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CDC – Opioid Prescribing is Still High and Varies Widely throughout the U.S.

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CDC – Opioid Prescribing is Still High and Varies Widely throughout the U.S.

Opioids are commonly prescribed for pain. An estimated 20% of patients presenting to physician offices with noncancer pain symptoms or pain-related diagnoses (including acute and chronic pain) receive an opioid prescription

The amount of opioids prescribed in the United States peaked in 2010 and then decreased each year through 2015, but remains at high levels and varies from county to county in the U.S., according to the latest Vital Signs report by the Centers for Disease Control and Prevention (CDC). According to the CDC this wide variation suggests inconsistent prescribing practices among healthcare providers and that patients receive different care depending on where they live.

Half of U.S. counties had a decrease in the amount of opioids prescribed per person from 2010 to 2015; however the amount of opioids prescribed per person in 2015 was about 3 times as high as in 1999.

Here are just a few staggering facts for the year 2015:

  • The amount of opioids prescribed was enough for every American to be medicated around the clock for three (3) weeks!
  • Drug overdoses accounted for 52,404 deaths in the United States, 63.1% of which involved an opioid.
  • Among opioid-related deaths, approximately 15,000 (approximately half) involved a prescription opioid. In addition, an estimated 2.0 million persons in the United States had opioid use disorder (addiction) associated with prescription opioids in 2015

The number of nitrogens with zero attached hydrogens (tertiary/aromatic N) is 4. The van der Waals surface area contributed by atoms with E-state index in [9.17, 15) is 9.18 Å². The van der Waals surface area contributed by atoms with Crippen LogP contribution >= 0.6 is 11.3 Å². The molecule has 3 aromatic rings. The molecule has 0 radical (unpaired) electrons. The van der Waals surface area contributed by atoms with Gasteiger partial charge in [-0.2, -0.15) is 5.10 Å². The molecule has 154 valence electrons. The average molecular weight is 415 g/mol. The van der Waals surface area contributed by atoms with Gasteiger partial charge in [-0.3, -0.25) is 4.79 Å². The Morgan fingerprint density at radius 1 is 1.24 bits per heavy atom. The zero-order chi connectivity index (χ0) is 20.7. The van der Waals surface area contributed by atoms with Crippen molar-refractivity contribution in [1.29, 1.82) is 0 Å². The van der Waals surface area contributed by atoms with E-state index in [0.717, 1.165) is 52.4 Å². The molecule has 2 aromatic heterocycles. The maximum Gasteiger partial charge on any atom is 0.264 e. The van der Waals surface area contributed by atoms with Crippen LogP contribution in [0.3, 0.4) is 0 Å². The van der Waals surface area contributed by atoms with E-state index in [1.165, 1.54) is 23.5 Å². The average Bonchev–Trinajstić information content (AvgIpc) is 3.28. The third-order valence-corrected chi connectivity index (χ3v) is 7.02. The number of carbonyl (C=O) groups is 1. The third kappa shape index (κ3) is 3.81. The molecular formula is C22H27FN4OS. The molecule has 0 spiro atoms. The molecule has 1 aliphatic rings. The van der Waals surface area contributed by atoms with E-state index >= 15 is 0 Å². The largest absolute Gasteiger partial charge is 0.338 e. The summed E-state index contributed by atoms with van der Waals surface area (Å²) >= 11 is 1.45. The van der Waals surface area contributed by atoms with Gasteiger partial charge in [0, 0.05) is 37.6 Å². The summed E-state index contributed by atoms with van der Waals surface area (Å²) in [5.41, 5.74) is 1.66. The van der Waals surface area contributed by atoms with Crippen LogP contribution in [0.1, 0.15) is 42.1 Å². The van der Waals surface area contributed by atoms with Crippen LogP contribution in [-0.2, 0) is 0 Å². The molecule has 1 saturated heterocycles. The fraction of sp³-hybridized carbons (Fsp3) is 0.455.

• The economic burden of prescription opioid overdose, abuse, and dependence is estimated to be $78.5 billion each year in the United States

Healthcare providers have an important role in offering safer and more effective pain treatments.  The CDC suggests healthcare providers:

  • Follow the CDC Guideline for Prescribing Opioids for Chronic Pain which includes the following information:
    • Prescribe opioids only when the benefits are likely to outweigh the risks
    • Start with the lowest effective dose of immediate-release opioids.
    • For acute pain, prescribe only the number of days that the pain is expected to be severe enough to require opioids.
    • Reassess benefits and risks if considering dose increases.
  • Use state-based prescription drug monitoring programs (PDMPs) which help identify patients at risk of addiction or overdose.

Free Continuing Education (CE) on Opioid Prescribing (MMWR/Medscape) is now available.

See MCN Healthcare’s Blog – New on the Streets: Drug for Nerve Pain Boosts High for Opioid Abusers (Gabapentin [Neurontin])


Rudd RA, Seth P, David F, Scholl L. Increases in drug and opioid-involved overdose deaths—United States, 2010-2015. MMWR Morbidity and Mortality Weekly Report 2016;65:1445–52. CrossRef PubMed

CDC. Wide-ranging online data for epidemiologic research (WONDER). Atlanta, GA: US Department of Health and Human Services, CDC, National Center for Health Statistics; 2017.

Substance Abuse and Mental Health Services Administration. Prescription drug use and misuse in the United States: results from the 2015 National Survey on Drug Use and Health. Rockville, MD: Substance Abuse and Mental Health Services Administration; 2016.


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